In any other litigation arising from such events ( e. g., Carter v. Carlson, supra note 2) where there is a commonality of parties, the failure to dispute facts on a motion for amplification of arrest records or a decision on controverted facts cannot be said to be res judicata. See Wardman-Justice Motors v. Petrie, 59 App.D.C. 262, 39 F.2d 512 (1930) and 46 Am.Jur.2d Judgments § 404 et seq.
The Request for Future Absolution by the Court Respecting Inquiries as to the Arrests
Two appellants request court permission to answer in the negative if ever asked on any employment or financial application whether they have been arrested. In light of what we have held herein, it is apparent that relief of this sort is a fortiori unavailable. We reject any notion that without specific statutory authority a court could, in perpetuity and under all circumstances, grant immunity from prosecution or afford an absolute defense in the event of prosecution for perjury or filing of a false statement in connection with government-related business protected by those sanctions. Such seems to be one major purpose for this prayer for relief.
Another purpose — noncriminal in nature — appears to be aimed at obtaining a civil ex parte judgment in the nature of a declaratory judgment affecting future dealings with others. While it may be that the Superior Court has declaratory judgment jurisdiction such authority could hardly be exercised in the context of this litigation and without adherence to the applicable statute and rules relating to notice and hearing. Moreover, such a judgment could not affect a subsequent and yet unknown employer or lender dealing with either of these appellants.
See D.C. Code 1967, § 11-946 (Supp. IV, 1971), which makes the Federal Rules of Civil Procedure, including Rule 57, the Declaratory Judgment Rule, and 28 U.S.C. § 2201 (1970) incorporated therein, applicable to the Superior Court.
Appellants cite no authority in support of their assertion of entitlement to such a decree. That they have been forcibly restrained of their liberty as a result of the encounters in question is an historical fact. No system of law can, with integrity, lend or appear to lend its aid to an unreal denial of the events, particularly as such denials may affect the lawful judgment of other persons who may in the future deal with them. It is one thing to say that the system of law will legally ignore an acknowledged fact and perhaps, pursuant to specific legislation, indulge in a fiction that what was once a conviction or a criminal charge shall no longer be deemed such; but it is quite another to assist in rewriting history at the expense of truth, particularly where, as outlined above, the full truth if effectively recorded can preserve the integrity of the individual as well as the rule of law.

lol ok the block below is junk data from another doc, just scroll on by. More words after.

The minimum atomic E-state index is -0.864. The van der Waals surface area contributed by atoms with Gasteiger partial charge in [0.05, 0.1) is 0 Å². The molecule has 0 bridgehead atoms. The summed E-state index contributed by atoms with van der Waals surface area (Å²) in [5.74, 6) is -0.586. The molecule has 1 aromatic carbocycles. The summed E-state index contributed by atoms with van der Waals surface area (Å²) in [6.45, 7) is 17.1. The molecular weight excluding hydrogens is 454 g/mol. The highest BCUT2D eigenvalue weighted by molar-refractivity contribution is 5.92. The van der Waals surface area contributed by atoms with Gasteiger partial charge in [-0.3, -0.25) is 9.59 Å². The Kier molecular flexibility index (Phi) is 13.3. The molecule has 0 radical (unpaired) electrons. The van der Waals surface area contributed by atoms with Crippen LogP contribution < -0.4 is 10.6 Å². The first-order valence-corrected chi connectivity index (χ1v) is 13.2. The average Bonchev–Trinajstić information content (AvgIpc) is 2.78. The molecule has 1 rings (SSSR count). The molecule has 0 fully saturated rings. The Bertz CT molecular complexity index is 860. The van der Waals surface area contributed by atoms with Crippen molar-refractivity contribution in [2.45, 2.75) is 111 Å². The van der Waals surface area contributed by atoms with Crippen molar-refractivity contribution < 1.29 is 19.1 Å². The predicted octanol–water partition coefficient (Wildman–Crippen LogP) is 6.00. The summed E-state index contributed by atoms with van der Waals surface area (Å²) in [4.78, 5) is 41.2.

The semantic observation of the court in Wheeler v. Goodman, 306 F. Supp. 58, 65 n. 10 (W.D.N.C. 1969), that unconstitutional vagrancy arrests of hippies may not have "occurred" but in reality may have amounted to false imprisonment, is hardly sufficient for these appellants to surmount the realistic and jurisdictional obstacles necessary to embroil the courts in such a flight of fancy. [ Wheeler was vacated and remanded for reconsideration, 401 U.S. 987, 91 S.Ct. 1219, 28 L.Ed.2d 524 (1971), and reaff'd on rehearing D.C., 330 F. Supp. 1356.]
To the extent that any of these appellants may be members of a class independently pursuing a similar remedy in Sullivan v. Murphy, supra note 10, arising from May, 1971 demonstrations (in which counsel on their brief herein also represents the appellants there), we invite their attention to Erie R.R. v. Tompkins, 304 U.S. 64, 58 S.Ct. 817, 82 L.Ed. 1188 (1938). Cf. Hilton Hotels Corp. v. Weaver, 117 U.S.App.D.C. 83, 325 F.2d 1010 (1963); and Ickes v. Ledbetter, 77 U.S. App.D.C. 358, 135 F.2d 658 (1943). Moreover, we assume in the light of comity that the sixth "ordered" paragraph of the October 1, 1971, interim order in Sullivan v. Murphy, supra, (relating to an injunction or disseminating record information as to anyone in the class not convicted) is not to be read as restricting the Corporation Counsel and the Metropolitan Police Department from proceeding in these cases on remand and particularly from communicating any court-ordered dispositional notation to a previous or subsequent recipient of the arrest information.
The order is vacated and the cases remanded for further proceedings.